(m) explaining various types of insurance and the purpose of using insurance to protect financial interests.
B. Inquiry.
(1) The student shall demonstrate an understanding of constructing compelling and supporting questions by:
(a) creating compelling questions representing key ideas within the disciplines; and
(b) developing supporting questions that contribute to an inquiry and demonstrate how, through engaging source work, new compelling and supporting questions emerge.
(2) The student shall demonstrate an understanding of gathering and evaluating sources by:
(a) gathering relevant information from multiple sources representing a wide range of views while using the origin, authority, structure, context, and corroborative value of the sources to guide the selection; and
(b) evaluating the credibility of a source by examining how experts value the source.
(3) The student shall demonstrate an understanding of developing claims by:
(a) identifying evidence that draws information directly and substantively from multiple sources to detect inconsistencies in evidence to revise or strengthen claims; and
(b) refining claims and counterclaims attending to precision, significance, and knowledge conveyed through the claim while pointing out the strengths and limitations of both.
(4) The student shall demonstrate an understanding of communicating and critiquing conclusions by:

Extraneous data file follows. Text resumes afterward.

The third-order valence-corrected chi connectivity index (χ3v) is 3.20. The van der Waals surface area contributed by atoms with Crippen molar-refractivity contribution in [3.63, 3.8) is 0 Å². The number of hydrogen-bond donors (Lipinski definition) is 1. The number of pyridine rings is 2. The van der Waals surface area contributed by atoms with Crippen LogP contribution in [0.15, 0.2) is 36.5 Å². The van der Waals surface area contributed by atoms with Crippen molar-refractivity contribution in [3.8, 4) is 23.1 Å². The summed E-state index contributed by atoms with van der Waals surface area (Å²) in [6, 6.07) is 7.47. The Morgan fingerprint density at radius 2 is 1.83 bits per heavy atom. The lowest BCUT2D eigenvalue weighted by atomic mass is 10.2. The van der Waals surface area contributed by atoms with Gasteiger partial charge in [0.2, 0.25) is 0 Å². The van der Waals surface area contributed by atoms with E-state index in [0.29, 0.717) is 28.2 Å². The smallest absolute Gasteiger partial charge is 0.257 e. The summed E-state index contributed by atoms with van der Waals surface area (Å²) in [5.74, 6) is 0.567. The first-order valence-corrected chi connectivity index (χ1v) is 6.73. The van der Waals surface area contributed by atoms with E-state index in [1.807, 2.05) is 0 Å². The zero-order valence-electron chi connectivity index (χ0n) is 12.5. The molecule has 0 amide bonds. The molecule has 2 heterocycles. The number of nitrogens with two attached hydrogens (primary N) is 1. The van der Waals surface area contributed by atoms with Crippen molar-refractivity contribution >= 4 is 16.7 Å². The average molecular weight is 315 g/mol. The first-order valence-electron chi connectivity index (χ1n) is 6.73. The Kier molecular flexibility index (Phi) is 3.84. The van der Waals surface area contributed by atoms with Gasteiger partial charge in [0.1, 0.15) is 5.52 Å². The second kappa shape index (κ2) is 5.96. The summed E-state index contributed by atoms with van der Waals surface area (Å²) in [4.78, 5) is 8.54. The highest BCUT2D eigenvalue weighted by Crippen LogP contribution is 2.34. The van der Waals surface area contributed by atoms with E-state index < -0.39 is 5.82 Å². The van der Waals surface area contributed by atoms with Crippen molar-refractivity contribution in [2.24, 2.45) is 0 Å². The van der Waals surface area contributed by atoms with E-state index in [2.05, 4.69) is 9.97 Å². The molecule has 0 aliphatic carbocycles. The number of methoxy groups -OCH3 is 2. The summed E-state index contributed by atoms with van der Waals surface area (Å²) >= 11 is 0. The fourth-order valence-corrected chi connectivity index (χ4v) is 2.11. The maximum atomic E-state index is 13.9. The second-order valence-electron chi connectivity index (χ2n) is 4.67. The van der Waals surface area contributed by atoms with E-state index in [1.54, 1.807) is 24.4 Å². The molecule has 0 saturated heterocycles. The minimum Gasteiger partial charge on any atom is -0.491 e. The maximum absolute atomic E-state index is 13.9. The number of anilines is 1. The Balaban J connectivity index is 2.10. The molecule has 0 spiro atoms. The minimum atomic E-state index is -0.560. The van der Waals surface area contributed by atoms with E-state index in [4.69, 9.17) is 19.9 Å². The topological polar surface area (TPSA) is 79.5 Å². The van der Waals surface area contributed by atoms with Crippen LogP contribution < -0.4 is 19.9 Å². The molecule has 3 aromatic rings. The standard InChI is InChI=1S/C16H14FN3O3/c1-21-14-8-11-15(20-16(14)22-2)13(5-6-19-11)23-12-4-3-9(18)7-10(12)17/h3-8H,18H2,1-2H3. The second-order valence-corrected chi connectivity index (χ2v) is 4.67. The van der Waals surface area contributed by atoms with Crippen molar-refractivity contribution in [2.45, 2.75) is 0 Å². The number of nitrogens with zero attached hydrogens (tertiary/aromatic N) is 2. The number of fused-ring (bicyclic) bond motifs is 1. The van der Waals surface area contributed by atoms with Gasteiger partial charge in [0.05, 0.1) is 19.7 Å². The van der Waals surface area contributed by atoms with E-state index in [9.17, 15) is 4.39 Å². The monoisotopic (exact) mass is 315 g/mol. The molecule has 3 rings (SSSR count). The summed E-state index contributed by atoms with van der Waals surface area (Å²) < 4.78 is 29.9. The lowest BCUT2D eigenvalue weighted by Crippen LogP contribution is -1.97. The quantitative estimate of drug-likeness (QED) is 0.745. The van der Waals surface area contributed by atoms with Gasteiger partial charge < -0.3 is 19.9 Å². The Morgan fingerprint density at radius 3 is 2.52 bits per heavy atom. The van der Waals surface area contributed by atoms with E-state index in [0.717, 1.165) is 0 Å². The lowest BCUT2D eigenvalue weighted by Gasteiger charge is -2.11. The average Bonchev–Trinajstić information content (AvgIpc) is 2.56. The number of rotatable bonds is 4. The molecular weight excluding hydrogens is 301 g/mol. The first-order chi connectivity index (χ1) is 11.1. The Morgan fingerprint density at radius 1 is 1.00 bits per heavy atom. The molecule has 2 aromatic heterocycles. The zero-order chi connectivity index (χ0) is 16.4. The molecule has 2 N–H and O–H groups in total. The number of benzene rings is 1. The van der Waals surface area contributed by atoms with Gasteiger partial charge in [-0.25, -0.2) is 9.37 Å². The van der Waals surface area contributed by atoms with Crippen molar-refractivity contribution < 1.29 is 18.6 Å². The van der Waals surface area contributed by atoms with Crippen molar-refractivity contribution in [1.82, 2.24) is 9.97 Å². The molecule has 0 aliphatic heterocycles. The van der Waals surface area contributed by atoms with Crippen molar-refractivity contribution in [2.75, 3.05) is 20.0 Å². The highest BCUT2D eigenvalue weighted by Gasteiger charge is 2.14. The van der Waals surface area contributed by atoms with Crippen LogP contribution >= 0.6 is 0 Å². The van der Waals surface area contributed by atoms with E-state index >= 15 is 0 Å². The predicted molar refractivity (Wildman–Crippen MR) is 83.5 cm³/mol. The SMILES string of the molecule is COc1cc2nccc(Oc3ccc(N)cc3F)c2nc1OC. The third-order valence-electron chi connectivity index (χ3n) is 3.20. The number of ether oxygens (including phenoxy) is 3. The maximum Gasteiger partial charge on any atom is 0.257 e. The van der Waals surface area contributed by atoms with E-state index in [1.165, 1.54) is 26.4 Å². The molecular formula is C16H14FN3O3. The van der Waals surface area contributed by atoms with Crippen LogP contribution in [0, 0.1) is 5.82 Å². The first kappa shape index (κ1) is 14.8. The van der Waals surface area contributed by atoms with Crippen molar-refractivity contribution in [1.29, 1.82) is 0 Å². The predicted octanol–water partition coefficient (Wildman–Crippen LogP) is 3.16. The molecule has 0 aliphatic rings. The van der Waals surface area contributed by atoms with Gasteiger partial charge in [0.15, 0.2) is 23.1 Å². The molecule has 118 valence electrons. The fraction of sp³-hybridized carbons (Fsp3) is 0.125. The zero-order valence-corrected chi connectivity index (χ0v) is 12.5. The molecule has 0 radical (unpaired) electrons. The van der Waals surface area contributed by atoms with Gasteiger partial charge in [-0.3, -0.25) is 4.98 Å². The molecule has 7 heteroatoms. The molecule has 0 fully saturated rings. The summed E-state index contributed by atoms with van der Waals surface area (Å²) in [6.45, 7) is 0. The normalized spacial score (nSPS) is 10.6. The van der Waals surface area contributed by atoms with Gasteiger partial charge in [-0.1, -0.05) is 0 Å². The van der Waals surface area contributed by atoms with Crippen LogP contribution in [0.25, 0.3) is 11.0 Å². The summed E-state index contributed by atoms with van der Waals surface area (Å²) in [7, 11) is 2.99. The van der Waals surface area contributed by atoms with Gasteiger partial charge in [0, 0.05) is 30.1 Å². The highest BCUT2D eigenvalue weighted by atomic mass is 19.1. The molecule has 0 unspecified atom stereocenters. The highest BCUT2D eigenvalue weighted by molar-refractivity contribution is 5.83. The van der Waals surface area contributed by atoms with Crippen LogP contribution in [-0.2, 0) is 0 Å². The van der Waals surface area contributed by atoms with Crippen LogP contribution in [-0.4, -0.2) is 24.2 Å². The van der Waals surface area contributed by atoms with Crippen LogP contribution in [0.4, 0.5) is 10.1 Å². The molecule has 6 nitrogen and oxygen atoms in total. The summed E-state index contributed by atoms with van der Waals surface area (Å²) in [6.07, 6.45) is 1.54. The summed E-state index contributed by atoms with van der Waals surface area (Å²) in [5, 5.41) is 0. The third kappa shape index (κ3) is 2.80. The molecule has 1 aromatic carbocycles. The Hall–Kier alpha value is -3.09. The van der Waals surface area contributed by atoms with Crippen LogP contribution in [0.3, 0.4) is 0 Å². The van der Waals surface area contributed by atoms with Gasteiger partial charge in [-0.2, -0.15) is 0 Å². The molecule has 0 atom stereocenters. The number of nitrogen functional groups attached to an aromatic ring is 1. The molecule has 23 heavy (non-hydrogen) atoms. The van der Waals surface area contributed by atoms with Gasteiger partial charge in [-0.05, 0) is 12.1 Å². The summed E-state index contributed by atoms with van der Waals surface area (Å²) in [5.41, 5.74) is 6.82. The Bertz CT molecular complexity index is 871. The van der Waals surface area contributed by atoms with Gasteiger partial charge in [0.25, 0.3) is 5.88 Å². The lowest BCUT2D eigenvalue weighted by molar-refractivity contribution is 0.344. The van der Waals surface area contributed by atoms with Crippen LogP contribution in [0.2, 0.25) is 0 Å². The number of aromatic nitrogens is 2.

(a) constructing arguments using precise and knowledgeable claims, with evidence from multiple sources, while acknowledging counterclaims and evidentiary weaknesses;
(b) constructing explanations using reasoning, correct sequence, examples, and details with significant and pertinent information and data, while acknowledging the strengths and weaknesses of the explanations given its purpose;
(c) presenting adaptations of arguments and explanations that feature evocative ideas and perspectives on issues and topics to reach a range of audiences and venues outside the classroom using print, oral, and digital technologies; and
(d) critiquing the use of claims and evidence in arguments for credibility.
(5) The student shall demonstrate an understanding of taking informed action by:
(a) using disciplinary and interdisciplinary lenses to understand the characteristics and causes of local, regional, and global problems; instances of such problems in multiple contexts; and challenges and opportunities faced by those trying to address these problems over time and place; and
(b) applying a range of deliberative and democratic strategies and procedures to make decisions and take action in their classrooms, schools, and out-of-school contexts.


N.M. Code R. §
Adopted by New Mexico Register, Volume XXXIII, Issue 04, February 22, 2022, eff. 2/22/2022